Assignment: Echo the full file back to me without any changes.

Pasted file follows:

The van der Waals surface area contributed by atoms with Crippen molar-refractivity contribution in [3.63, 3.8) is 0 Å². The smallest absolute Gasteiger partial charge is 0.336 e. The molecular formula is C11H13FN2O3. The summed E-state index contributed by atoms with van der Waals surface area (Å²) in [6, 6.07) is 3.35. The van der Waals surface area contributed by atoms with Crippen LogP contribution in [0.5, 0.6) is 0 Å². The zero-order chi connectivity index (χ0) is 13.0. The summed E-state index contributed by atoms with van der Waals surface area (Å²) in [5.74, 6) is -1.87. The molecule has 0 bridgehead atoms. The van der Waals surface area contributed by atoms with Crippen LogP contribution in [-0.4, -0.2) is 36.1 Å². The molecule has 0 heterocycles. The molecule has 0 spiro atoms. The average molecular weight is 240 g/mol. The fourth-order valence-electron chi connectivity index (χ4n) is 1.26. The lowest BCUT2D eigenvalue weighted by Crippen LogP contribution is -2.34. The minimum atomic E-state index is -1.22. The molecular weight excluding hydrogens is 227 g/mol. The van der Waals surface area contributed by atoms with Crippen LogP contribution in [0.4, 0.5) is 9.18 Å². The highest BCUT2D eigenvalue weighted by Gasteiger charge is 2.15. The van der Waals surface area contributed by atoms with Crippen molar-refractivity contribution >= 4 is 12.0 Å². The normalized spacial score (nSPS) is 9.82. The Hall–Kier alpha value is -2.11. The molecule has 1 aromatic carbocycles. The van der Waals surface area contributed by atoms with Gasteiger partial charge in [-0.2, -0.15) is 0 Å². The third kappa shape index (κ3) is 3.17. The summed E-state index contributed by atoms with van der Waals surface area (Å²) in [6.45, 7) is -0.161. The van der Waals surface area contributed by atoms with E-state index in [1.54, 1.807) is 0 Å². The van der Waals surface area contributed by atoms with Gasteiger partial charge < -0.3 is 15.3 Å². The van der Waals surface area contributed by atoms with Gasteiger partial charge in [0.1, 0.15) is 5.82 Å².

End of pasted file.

The van der Waals surface area contributed by atoms with Crippen molar-refractivity contribution in [3.63, 3.8) is 0 Å². The smallest absolute Gasteiger partial charge is 0.336 e. The molecular formula is C11H13FN2O3. The summed E-state index contributed by atoms with van der Waals surface area (Å²) in [6, 6.07) is 3.35. The van der Waals surface area contributed by atoms with Crippen LogP contribution in [0.5, 0.6) is 0 Å². The zero-order chi connectivity index (χ0) is 13.0. The summed E-state index contributed by atoms with van der Waals surface area (Å²) in [5.74, 6) is -1.87. The molecule has 0 bridgehead atoms. The van der Waals surface area contributed by atoms with Crippen LogP contribution in [-0.4, -0.2) is 36.1 Å². The molecule has 0 heterocycles. The molecule has 0 spiro atoms. The average molecular weight is 240 g/mol. The fourth-order valence-electron chi connectivity index (χ4n) is 1.26. The lowest BCUT2D eigenvalue weighted by Crippen LogP contribution is -2.34. The minimum atomic E-state index is -1.22. The molecular weight excluding hydrogens is 227 g/mol. The van der Waals surface area contributed by atoms with Crippen LogP contribution in [0.4, 0.5) is 9.18 Å². The highest BCUT2D eigenvalue weighted by Gasteiger charge is 2.15. The van der Waals surface area contributed by atoms with Crippen molar-refractivity contribution >= 4 is 12.0 Å². The normalized spacial score (nSPS) is 9.82. The Hall–Kier alpha value is -2.11. The molecule has 1 aromatic carbocycles. The van der Waals surface area contributed by atoms with Gasteiger partial charge in [-0.2, -0.15) is 0 Å². The third kappa shape index (κ3) is 3.17. The summed E-state index contributed by atoms with van der Waals surface area (Å²) in [6.45, 7) is -0.161. The van der Waals surface area contributed by atoms with E-state index in [1.54, 1.807) is 0 Å². The van der Waals surface area contributed by atoms with Gasteiger partial charge < -0.3 is 15.3 Å². The van der Waals surface area contributed by atoms with Gasteiger partial charge in [0.1, 0.15) is 5.82 Å².